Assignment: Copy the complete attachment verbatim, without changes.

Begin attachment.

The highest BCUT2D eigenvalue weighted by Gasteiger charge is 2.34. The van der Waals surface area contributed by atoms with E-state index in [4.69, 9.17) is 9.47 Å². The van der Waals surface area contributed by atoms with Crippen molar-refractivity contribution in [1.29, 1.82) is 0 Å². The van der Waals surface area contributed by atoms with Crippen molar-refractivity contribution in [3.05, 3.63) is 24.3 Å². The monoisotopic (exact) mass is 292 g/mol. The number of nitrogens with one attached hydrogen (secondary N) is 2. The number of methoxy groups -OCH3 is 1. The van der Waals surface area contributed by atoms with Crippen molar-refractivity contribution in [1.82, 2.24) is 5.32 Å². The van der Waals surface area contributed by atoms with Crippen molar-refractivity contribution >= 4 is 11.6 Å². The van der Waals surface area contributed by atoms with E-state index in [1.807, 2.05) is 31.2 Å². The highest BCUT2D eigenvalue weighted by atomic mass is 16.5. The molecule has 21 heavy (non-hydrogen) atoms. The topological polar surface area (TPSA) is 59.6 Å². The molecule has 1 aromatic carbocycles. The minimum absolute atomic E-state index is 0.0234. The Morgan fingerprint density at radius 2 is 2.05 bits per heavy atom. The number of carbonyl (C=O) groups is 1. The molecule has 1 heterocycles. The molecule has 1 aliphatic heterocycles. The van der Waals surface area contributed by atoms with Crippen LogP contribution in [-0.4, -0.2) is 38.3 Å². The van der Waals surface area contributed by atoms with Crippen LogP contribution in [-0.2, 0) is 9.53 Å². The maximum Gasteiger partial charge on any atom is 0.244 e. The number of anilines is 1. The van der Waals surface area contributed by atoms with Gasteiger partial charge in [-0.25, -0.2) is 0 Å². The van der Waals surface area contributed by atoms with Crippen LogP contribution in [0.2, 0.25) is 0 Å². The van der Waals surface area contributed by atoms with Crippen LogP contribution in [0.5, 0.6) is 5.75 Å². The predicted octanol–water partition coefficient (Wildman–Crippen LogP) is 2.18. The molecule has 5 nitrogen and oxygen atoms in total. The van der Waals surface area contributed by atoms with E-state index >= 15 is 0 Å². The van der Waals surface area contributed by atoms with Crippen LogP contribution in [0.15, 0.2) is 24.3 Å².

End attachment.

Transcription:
The highest BCUT2D eigenvalue weighted by Gasteiger charge is 2.34. The van der Waals surface area contributed by atoms with E-state index in [4.69, 9.17) is 9.47 Å². The van der Waals surface area contributed by atoms with Crippen molar-refractivity contribution in [1.29, 1.82) is 0 Å². The van der Waals surface area contributed by atoms with Crippen molar-refractivity contribution in [3.05, 3.63) is 24.3 Å². The monoisotopic (exact) mass is 292 g/mol. The number of nitrogens with one attached hydrogen (secondary N) is 2. The number of methoxy groups -OCH3 is 1. The van der Waals surface area contributed by atoms with Crippen molar-refractivity contribution in [1.82, 2.24) is 5.32 Å². The van der Waals surface area contributed by atoms with Crippen molar-refractivity contribution >= 4 is 11.6 Å². The van der Waals surface area contributed by atoms with E-state index in [1.807, 2.05) is 31.2 Å². The highest BCUT2D eigenvalue weighted by atomic mass is 16.5. The molecule has 21 heavy (non-hydrogen) atoms. The topological polar surface area (TPSA) is 59.6 Å². The molecule has 1 aromatic carbocycles. The minimum absolute atomic E-state index is 0.0234. The Morgan fingerprint density at radius 2 is 2.05 bits per heavy atom. The number of carbonyl (C=O) groups is 1. The molecule has 1 heterocycles. The molecule has 1 aliphatic heterocycles. The van der Waals surface area contributed by atoms with Crippen LogP contribution in [-0.4, -0.2) is 38.3 Å². The van der Waals surface area contributed by atoms with Crippen LogP contribution in [-0.2, 0) is 9.53 Å². The maximum Gasteiger partial charge on any atom is 0.244 e. The number of anilines is 1. The van der Waals surface area contributed by atoms with Gasteiger partial charge in [-0.25, -0.2) is 0 Å². The van der Waals surface area contributed by atoms with Crippen LogP contribution in [0.2, 0.25) is 0 Å². The van der Waals surface area contributed by atoms with Crippen LogP contribution in [0.5, 0.6) is 5.75 Å². The predicted octanol–water partition coefficient (Wildman–Crippen LogP) is 2.18. The molecule has 5 nitrogen and oxygen atoms in total. The van der Waals surface area contributed by atoms with E-state index >= 15 is 0 Å². The van der Waals surface area contributed by atoms with Crippen LogP contribution in [0.15, 0.2) is 24.3 Å².